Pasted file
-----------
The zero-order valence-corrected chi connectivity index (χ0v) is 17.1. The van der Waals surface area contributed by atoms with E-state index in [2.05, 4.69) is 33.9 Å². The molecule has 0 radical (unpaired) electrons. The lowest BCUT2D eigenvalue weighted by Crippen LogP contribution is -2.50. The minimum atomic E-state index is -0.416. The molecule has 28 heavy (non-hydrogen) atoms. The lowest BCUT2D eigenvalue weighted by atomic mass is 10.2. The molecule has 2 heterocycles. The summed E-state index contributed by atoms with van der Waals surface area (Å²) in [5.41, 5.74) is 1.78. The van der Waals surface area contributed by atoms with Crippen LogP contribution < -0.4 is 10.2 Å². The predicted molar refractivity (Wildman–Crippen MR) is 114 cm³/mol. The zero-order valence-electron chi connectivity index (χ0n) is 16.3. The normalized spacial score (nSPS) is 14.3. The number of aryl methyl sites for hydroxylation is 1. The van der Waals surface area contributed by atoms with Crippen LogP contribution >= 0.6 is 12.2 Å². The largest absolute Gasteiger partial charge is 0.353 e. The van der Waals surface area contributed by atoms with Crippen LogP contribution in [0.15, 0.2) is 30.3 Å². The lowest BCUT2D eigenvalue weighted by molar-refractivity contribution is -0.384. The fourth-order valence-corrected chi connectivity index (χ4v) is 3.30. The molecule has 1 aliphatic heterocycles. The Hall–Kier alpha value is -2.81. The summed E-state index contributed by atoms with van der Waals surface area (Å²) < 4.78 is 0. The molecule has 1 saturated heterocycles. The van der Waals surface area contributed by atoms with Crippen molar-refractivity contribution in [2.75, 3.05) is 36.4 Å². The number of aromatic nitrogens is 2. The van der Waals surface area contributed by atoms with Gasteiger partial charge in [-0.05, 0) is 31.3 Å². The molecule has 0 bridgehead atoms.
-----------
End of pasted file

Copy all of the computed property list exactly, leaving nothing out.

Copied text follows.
The zero-order valence-corrected chi connectivity index (χ0v) is 17.1. The van der Waals surface area contributed by atoms with E-state index in [2.05, 4.69) is 33.9 Å². The molecule has 0 radical (unpaired) electrons. The lowest BCUT2D eigenvalue weighted by Crippen LogP contribution is -2.50. The minimum atomic E-state index is -0.416. The molecule has 28 heavy (non-hydrogen) atoms. The lowest BCUT2D eigenvalue weighted by atomic mass is 10.2. The molecule has 2 heterocycles. The summed E-state index contributed by atoms with van der Waals surface area (Å²) in [5.41, 5.74) is 1.78. The van der Waals surface area contributed by atoms with Crippen LogP contribution < -0.4 is 10.2 Å². The predicted molar refractivity (Wildman–Crippen MR) is 114 cm³/mol. The zero-order valence-electron chi connectivity index (χ0n) is 16.3. The normalized spacial score (nSPS) is 14.3. The number of aryl methyl sites for hydroxylation is 1. The van der Waals surface area contributed by atoms with Crippen LogP contribution >= 0.6 is 12.2 Å². The largest absolute Gasteiger partial charge is 0.353 e. The van der Waals surface area contributed by atoms with Crippen LogP contribution in [0.15, 0.2) is 30.3 Å². The lowest BCUT2D eigenvalue weighted by molar-refractivity contribution is -0.384. The fourth-order valence-corrected chi connectivity index (χ4v) is 3.30. The molecule has 1 aliphatic heterocycles. The Hall–Kier alpha value is -2.81. The summed E-state index contributed by atoms with van der Waals surface area (Å²) < 4.78 is 0. The molecule has 1 saturated heterocycles. The van der Waals surface area contributed by atoms with Crippen molar-refractivity contribution in [2.75, 3.05) is 36.4 Å². The number of aromatic nitrogens is 2. The van der Waals surface area contributed by atoms with Gasteiger partial charge in [-0.05, 0) is 31.3 Å². The molecule has 0 bridgehead atoms.